What Is a Closed-Market Transaction?

A closed-market transaction is an order placed by a company's insider to buy or sell restricted securities from within the company's own treasury. Appropriate documentation must be filed before a closed-market transaction order can be placed.

Key Takeaways

  • A closed-market transaction is an order placed by a company's insider to buy or sell restricted securities from within the company's own treasury.
  • Appropriate documentation must be filed before a closed-market transaction order can be placed; documentation filed with the Securities and Exchange Commission (SEC) shows other investors that the transaction occurred.
  • With a closed-market order, the insider is buying or selling shares at a price above or below the market and directly from and to the company—rather than openly on the market.
  • A common example of a closed-market transaction is when an employee receives, as part of their compensation, stock options or shares in the company.

Technically, closed-market transactions are a form of legal insider trading; these transactions are placed by an insider according to the rules and regulations set out by the Securities and Exchange Commission (SEC). With a closed-market order, the insider is buying or selling shares at a price above or below the market and directly from and to the company—rather than openly on the market. These types of inside trades are generally not considered significant as they do not reflect the insider's sentiment towards the company. Such transactions don’t usually affect the price of securities offered on the open market.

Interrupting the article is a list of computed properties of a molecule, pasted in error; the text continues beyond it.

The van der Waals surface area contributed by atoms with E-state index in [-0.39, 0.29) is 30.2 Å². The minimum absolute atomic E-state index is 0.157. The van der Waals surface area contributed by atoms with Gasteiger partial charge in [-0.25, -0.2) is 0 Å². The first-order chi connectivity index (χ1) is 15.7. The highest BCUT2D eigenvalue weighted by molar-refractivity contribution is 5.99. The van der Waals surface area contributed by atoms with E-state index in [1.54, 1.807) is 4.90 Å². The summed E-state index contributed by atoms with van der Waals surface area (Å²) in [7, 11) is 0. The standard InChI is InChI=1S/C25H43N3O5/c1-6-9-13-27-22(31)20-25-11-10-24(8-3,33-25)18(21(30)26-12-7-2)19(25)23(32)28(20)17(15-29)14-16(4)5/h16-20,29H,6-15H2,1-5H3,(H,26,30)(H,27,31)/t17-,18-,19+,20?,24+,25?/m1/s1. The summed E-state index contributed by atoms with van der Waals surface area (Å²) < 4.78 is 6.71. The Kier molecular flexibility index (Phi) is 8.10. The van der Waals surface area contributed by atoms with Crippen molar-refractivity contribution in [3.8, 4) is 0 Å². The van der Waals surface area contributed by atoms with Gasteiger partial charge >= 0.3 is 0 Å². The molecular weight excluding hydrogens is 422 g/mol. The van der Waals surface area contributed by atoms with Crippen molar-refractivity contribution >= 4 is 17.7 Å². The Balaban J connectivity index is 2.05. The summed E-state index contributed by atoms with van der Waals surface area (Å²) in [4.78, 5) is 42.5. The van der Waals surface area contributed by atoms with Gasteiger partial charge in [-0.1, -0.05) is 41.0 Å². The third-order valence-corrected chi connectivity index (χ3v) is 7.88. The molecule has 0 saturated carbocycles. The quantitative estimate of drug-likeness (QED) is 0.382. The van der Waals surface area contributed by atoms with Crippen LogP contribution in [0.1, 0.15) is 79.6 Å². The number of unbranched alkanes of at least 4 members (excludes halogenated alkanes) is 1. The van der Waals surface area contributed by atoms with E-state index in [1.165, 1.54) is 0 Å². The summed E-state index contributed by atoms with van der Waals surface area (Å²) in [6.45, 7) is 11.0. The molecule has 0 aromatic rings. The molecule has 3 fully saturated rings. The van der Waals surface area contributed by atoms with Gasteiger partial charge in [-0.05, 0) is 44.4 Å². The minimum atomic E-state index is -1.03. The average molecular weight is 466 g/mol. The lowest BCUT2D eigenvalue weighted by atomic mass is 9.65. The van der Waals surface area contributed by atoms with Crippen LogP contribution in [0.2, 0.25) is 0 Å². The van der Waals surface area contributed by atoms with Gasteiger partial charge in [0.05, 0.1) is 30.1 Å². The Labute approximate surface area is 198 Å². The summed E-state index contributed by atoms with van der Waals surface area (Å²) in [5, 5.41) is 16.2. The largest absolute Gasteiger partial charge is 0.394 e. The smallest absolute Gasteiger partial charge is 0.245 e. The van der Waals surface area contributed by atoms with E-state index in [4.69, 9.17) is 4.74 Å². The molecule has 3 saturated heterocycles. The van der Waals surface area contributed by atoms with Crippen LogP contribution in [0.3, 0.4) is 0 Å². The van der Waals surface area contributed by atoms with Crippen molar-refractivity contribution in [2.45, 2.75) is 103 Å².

Understanding a Closed-Market Transaction

Usually, closed-market transactions occur when an employee of a company trades shares or stock options in that company with the company itself. It is the opposite of an open-market transaction, in which an ordinary investor buys or sells securities on a securities exchange that is open to the public. A closed-market transaction, on the other hand, occurs between the company and the insider, with no other parties involved; it does not take place through the open exchange. Documentation filed with the SEC shows other investors that the transaction occurred.

Example of a Closed-Market Transaction

Employee Stock Options

A common example of a closed-market transaction is when an employee receives, as part of their compensation, stock options or shares in the company. Closed-market transactions do not necessarily reflect an insider’s feelings about or belief in the value of the stock or other securities being traded. Nor are they necessarily made voluntarily by the insider; they may be initiated by the company, which prefers to offer its employees stock options or stock as part of their compensation. Stock options are a benefit often associated with startup companies, which may issue them in order to reward early employees when and if the company goes public.

An insider may also buy stocks openly on the open market. This is not considered a closed-market transaction because the transaction is not conducted between the company and the insider. As long as appropriate documentation is provided, open-market transactions from company insiders are legal. As a voluntary transaction, an open-market transaction conducted by an insider can reveal that person’s feelings about the stock or its worth, and such a transaction can affect the stock’s market price.